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NEWS | June 25, 2020

JBSA-Lackland’s Southeast Asia Airpark relocated

By Alex Delgado and Rachel Kersey 502nd Air Base Wing Public Affairs

The Southeast Asia Airpark at Joint Base San Antonio-Lackland has been relocated to the area north of the Parade Ground Airpark to accommodate the construction of two new Airman Training Complexes and a drainage area for rainwater runoff.

“The drainage was going to impede on where aircraft were sitting previously,” said Bill Manchester, Airman Heritage Training Complex director, who provided professional oversight for the location transfer.

Additionally, the previous location did not have nearby parking, and once parking was secured, it was a long walk for older retirees to visit the planes. Many of the aircraft located in the park would have been at military bases in Laos and Cambodia, where former service members may have been stationed, or they may have been flown in international conflicts in locations like Vietnam or Korea.

“Our Vietnam veterans are getting up in age, and they want to come back and see those aircraft, but it was really inconvenient,” Manchester said. “Now, if you want to visit the B-17 bomber from World War II and the B-52 bomber from Vietnam, and so on, you can just park in one place and walk one way or the other. It's really more convenient.”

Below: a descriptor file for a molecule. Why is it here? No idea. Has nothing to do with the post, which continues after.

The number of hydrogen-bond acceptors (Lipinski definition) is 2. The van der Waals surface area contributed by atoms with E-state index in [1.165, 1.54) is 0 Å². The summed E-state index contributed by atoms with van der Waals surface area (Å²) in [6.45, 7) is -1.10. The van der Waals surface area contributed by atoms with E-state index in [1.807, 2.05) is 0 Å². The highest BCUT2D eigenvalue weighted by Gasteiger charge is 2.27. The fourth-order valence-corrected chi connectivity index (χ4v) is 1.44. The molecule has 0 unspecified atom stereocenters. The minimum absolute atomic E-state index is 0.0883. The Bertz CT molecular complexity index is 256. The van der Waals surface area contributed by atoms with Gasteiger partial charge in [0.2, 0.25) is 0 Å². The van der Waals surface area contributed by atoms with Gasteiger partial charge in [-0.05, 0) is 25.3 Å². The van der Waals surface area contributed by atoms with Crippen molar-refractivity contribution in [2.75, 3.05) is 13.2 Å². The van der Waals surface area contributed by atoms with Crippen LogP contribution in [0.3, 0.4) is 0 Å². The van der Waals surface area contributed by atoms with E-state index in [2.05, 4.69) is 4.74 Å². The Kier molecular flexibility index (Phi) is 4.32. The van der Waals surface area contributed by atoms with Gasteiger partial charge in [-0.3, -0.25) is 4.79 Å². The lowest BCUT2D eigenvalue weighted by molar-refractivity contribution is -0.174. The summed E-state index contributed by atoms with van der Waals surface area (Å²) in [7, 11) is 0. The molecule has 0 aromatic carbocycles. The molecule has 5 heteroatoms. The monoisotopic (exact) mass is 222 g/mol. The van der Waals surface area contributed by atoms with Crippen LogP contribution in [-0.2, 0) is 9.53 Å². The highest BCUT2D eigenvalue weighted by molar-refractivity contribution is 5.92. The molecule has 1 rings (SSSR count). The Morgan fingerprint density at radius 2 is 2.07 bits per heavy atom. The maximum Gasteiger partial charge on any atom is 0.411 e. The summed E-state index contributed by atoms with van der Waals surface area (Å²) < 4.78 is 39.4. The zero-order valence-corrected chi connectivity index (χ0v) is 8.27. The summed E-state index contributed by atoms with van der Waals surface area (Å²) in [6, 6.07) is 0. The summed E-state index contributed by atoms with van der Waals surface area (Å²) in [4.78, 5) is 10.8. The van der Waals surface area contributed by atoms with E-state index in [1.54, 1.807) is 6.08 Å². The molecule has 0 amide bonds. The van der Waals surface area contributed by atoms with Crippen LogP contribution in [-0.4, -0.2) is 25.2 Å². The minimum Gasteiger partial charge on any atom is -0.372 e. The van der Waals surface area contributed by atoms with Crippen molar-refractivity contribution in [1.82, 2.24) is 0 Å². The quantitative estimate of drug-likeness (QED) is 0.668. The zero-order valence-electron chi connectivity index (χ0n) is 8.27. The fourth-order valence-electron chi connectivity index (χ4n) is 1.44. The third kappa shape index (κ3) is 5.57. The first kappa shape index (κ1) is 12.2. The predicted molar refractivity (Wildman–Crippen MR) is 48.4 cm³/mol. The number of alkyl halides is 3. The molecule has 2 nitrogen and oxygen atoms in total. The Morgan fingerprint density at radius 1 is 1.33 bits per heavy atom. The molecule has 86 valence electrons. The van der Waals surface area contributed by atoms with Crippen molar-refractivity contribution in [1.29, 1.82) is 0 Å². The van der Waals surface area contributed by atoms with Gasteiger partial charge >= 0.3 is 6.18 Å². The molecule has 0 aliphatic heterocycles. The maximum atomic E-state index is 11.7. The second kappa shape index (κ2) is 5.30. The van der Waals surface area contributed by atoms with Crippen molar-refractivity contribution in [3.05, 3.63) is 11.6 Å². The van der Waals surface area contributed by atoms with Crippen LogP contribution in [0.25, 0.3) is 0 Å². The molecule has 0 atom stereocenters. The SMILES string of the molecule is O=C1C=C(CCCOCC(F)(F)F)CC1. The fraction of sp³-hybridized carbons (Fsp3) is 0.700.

The relocation of the aircraft was completed June 5 with the movement of the B-52 to the new Southeast Asia Airpark location. That move required the wings to be removed from the aircraft in order for it to fit on JBSA-Lackland roadways.

The movements of the other aircraft were conducted on different dates. In early January, the T-37 and UH-1 were moved to the Inter-American Air Force Academy campus.

“A decision was made to move those aircraft that had relevance to international training to IAAFA,” Manchester said. “It gives the IAAFA students some history and heritage.”

The F-4, F-5 and F-100 were moved to the new airpark location in early March, while the B-57, B-66, and F-105 were moved to the new location in April.

The aircraft sit in a horseshoe formation at their new location, perfectly suited to that number of planes, Manchester said. 

“It is very rare that we get to witness the movement of this many large, historic aircraft,” he said. “Their new location will allow more visitors to enjoy these great planes.”

Coordination between all parties was important in order to ensure the structural integrity of the Static Display Aerospace Vehicles, or SDAVs, as they were moved.

The Airman Heritage Training Complex staff members provided details for load-bearing structures and technical orders for each aircraft, which allowed the contractors to determine the best possible way to move them.

While all the aircraft are moved to the new location, there is still work to be completed before the park will be open to visitors. The wings and tailpieces must still be reassembled before the relocation is considered complete.

In addition, there are blades that must be tightened and painting that has to be completed, all in historically accurate and practical ways which take into account weathering of the planes’ exteriors. Sidewalks are also being built to make the site more accessible to those who want to explore the exhibit. 

“We are all stewards of the Air Force’s historical collection,” Manchester said. "My job is to show and educate Airmen and the public on the history and heritage of our Air Force."